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J Stroke Cerebrovasc Dis. 2014 Feb;23(2):225-9. doi: 10.1016/j.jstrokecerebrovasdis.2012.12.014. Epub 2013 Jan 22.

Resistive training improves insulin sensitivity after stroke.

Author information

1
Department of Neurology, University of Maryland School of Medicine, Baltimore, Maryland; Baltimore Veterans Administration Medical Center, Geriatrics Research, Education and Clinical Center (GRECC) and Maryland Exercise and Robotics Center of Excellence (MERCE), Baltimore, Maryland. Electronic address: fivey@grecc.umaryland.edu.
2
Department of Medicine, University of Maryland School of Medicine, Baltimore, Maryland; Baltimore Veterans Administration Medical Center, Geriatrics Research, Education and Clinical Center (GRECC) and Maryland Exercise and Robotics Center of Excellence (MERCE), Baltimore, Maryland.

Abstract

BACKGROUND:

Insulin resistance is highly prevalent after stroke, contributing to comorbid cardiovascular conditions that are the leading cause of death in the stroke population. This study determined the effects of unilateral resistive training (RT) of both the paretic and nonparetic legs on insulin sensitivity in stroke survivors.

METHODS:

We studied 10 participants (mean age 65 ± 2 years; mean body mass index 27 ± 4 kg/m2) with hemiparetic gait after remote (>6 months) ischemic stroke. All subjects underwent 1-repetition maximum (1-RM) strength testing, 9 had an oral glucose tolerance test (OGTT), and 7 completed a 2-hour hyperglycemic clamp (with glucose elevation targeted at 98 mg/dL above baseline fasting level) before and after 12 weeks (3×/week) of progressive, high repetition, high-intensity RT. Body composition was assessed by dual-energy x-ray absorbtiometry in all participants.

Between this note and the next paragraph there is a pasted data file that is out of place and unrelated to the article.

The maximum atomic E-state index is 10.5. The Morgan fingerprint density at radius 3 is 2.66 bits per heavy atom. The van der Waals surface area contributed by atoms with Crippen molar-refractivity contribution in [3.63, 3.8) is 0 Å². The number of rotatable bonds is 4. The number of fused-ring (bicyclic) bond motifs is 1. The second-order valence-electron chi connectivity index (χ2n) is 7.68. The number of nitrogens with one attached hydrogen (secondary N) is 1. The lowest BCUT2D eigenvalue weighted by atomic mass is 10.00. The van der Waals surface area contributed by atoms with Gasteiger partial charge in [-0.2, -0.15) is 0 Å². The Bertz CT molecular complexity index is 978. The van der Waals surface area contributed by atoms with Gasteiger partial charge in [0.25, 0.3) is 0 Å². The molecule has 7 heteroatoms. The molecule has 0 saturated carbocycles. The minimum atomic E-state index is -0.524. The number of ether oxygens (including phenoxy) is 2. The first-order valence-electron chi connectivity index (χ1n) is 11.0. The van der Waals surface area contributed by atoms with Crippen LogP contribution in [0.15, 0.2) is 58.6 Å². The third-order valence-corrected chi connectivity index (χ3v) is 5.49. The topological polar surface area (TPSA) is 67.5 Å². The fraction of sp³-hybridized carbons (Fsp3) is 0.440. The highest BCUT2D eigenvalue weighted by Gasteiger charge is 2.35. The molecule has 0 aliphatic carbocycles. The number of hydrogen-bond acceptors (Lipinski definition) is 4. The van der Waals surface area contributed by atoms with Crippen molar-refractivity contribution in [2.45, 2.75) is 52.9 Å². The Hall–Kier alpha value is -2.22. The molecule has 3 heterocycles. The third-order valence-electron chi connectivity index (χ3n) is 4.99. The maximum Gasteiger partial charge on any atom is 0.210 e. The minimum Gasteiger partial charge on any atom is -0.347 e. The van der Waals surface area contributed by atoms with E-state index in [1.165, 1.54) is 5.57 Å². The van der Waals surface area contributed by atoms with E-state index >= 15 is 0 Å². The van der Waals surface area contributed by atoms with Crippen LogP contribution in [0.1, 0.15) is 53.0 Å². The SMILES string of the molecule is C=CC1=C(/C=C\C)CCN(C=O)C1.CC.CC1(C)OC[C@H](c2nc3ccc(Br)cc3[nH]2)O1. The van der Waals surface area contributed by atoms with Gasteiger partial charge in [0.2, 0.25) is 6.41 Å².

RESULTS:

Leg press and leg extension 1-RM increased in the paretic leg by 22% (P < .05) and 45% (P < .01), respectively. Fasting insulin decreased 23% (P < .05), with no change in fasting glucose. The 16% reduction in OGTT insulin area under the curve (AUC) across training was not statistically significant (P = .18). There was also no change in glucose AUC. First-phase insulin response during the hyperglycemic clamp (0-10 minutes) decreased 24% (P < .05), and second-phase insulin response (10-120 minutes) decreased 26% (P < .01). Insulin sensitivity increased by 31% after RT according to clamp calculations (P < .05).

CONCLUSIONS:

These findings provide the first preliminary evidence that RT may reduce hyperinsulinemia and improve insulin sensitivity after disabling stroke.

KEYWORDS:

Diabetes; energy metabolism; exercise; rehabilitation; stroke recovery

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